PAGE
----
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France doesn't know who's flying drones over its nuclear power plants

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Seven stations buzzed by UAV in two weeks

The French government is investigating a series of unidentified drone flights recently conducted over state-owned nuclear power plants. Unmanned aerial vehicles were spotted over seven different nuclear power plants around the country in a two-week period between October 5th and October 20th. The drones were reportedly commercial models, available for purchase by the general public, but it's not yet clear who was behind the controls.

Greenpeace denied it flew the drones

Greenpeace was initially suspected of orchestrating the flights, having made attempts to enter French nuclear power plants in the past. Activists from the environmental group used a paraglider to fly over one of the seven plants in 2012, and last month, 55 members were given suspended sentences for making their way into another power station in the east of the country. But Greenpeace denied that it had carried out the flights, saying it was always open about its activities, and arguing that the operation — which saw four flights take place on the same day hundreds of miles apart — was too large-scale for it to pull off.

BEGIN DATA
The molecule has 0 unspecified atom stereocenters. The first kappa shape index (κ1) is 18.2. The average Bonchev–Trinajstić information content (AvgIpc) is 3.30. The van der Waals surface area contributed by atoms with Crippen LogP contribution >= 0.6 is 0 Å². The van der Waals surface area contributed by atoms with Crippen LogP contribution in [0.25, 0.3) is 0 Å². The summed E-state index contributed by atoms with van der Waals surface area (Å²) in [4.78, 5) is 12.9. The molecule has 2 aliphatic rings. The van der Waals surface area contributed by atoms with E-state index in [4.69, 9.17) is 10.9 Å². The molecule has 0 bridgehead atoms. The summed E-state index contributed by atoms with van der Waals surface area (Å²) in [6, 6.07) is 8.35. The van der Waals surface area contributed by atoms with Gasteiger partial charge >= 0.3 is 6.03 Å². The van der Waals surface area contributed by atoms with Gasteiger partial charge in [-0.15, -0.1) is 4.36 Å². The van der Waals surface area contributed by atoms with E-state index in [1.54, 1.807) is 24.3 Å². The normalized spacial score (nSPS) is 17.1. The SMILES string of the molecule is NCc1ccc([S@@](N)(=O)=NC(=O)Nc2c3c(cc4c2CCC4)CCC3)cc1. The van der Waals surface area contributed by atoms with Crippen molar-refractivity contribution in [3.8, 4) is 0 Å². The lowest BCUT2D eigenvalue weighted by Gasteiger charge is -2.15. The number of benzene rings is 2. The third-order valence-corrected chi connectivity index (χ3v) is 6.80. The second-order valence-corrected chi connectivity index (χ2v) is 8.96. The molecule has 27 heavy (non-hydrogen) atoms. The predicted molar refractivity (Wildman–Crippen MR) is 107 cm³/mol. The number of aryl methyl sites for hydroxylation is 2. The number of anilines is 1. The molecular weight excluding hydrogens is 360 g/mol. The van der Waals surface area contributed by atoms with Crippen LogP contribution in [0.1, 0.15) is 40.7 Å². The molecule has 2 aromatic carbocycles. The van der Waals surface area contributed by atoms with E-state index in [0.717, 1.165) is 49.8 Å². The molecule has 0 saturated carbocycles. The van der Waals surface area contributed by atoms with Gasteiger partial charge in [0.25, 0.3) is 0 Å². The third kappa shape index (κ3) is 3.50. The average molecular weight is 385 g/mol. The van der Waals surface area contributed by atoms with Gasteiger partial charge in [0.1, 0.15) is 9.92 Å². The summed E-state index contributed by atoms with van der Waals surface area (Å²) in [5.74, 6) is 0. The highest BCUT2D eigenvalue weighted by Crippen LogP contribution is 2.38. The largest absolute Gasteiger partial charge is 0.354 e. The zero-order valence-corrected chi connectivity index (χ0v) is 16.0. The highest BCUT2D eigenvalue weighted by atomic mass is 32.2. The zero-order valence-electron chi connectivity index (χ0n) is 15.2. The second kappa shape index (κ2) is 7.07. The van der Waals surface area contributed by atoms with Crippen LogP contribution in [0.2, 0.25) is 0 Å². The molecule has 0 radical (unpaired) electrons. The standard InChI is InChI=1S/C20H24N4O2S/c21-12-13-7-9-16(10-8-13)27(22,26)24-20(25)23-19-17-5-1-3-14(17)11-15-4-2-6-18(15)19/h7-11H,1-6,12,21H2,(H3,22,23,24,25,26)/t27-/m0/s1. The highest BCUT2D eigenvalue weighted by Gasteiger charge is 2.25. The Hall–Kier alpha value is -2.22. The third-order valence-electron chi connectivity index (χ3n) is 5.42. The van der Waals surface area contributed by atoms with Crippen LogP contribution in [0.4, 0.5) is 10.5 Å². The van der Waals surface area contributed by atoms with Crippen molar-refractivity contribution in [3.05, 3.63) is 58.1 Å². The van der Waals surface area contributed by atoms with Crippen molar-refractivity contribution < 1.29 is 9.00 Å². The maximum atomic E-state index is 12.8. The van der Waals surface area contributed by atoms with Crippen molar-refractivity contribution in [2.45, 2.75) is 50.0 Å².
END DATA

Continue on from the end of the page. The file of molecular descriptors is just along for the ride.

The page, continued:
France relies on nuclear power for 75 percent of its electricity, and the country's law prohibits aircraft from flying lower than one kilometer over nuclear power plants, or within a five kilometer radius. Plant operator EDF said that it had "no fear" that the vehicles could cause damage, and their flights had no implications on the security or the functions of the power plants, but French interior minister Bernard Cazeneuve said that steps were being taken to "find out what these drones are and neutralize them."